|Behavioral Economic Purchase Tasks for New Product Development
|LINDSAY SCHWARTZ (Institutes for Behavior Resources)
|Abstract: The quantification of behavioral economic demand can provide an important insight into how users might react to new products that target health-related decisions. Hypothetical purchase tasks (HPT) and operant demand analyses are commonly used to understand behaviors related to preventive health, such as drug use and vaccine uptake, but can also be applied to study decisions made about consumer products and brands, such as sleep-tracking smartwatches. In a series of ongoing pilot studies, HPTs are used to assess smartwatch and smartwatch brand demand in consumers recruited via Amazon’s mTurk platform. These studies demonstrate that HPTs can be sensitive enough to detect differences in demand for brands of smartwatches, especially for participants that already use that brand’s products. However, a lack of detection in differences due to product features may indicate that future guidelines for HPT construction are likely required. Ongoing studies are focused on collecting additional data to determine the sensitivity and validity of using HPTs in this context.
|The Effects of Framing on Discounting of Pro-Environmental Transportation Choices
|GARRET HACK (University of Florida), Iser Guillermo DeLeon (University of Florida), Andrew C Bonner (University of Florida ), Sarah Catherine Weinsztok (University of Kansas)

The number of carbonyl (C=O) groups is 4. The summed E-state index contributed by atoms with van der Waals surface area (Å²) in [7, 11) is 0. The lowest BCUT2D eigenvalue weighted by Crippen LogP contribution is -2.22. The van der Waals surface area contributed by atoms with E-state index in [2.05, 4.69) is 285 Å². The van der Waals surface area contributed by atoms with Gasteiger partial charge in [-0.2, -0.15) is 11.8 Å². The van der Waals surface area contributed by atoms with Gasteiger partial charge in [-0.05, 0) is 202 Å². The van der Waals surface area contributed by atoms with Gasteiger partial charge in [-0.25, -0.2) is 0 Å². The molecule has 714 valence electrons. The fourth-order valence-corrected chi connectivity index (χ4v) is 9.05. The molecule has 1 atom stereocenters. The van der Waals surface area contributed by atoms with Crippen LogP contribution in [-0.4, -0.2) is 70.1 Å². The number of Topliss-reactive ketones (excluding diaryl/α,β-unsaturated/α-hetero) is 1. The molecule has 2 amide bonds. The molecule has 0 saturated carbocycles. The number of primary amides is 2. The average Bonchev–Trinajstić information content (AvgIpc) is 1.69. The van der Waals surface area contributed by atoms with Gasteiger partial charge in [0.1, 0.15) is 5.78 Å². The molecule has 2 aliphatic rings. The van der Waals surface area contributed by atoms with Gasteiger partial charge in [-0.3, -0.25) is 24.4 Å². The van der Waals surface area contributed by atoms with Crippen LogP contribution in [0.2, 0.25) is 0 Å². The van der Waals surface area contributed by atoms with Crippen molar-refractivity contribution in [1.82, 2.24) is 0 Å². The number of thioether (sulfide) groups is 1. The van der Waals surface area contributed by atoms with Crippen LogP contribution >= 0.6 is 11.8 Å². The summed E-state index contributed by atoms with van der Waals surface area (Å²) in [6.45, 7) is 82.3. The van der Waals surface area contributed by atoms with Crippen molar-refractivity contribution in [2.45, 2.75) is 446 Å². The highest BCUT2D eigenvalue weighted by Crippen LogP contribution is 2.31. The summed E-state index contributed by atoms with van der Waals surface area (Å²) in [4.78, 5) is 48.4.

|Abstract: Identifying factors that influence choices among emission-producing activities, in order to promote sustainable behaviors, is crucial to limiting the effects of climate change. Transportation is one of the largest sources of human-produced emission, given the widespread use of personal gas vehicles. Public mass transportation produces fewer emissions but is associated with longer times between leaving home and arriving at a destination. The current study examined the effects of framing manipulations on participants’ reported likelihood of using public transportation in discounting tasks. The majority of current participants were white, female, college undergraduates. Each participant completed two discounting tasks, one with neutral framing and another with environmental framing. Choices were offered between using a personal vehicle or taking public transportation involving a specified length of additional time to reach a destination. The dependent variable was participants’ reported likelihood of using public transportation, provided on a visual analogue scale. Participants experienced either a neutral-environmental condition sequence or an environmental-neutral sequence. In the neutral-environmental sequence, participants reported higher likelihood of using public transportation in the environmentally framed condition than the neutral condition. Little difference was observed between conditions in the environmental-neutral sequence.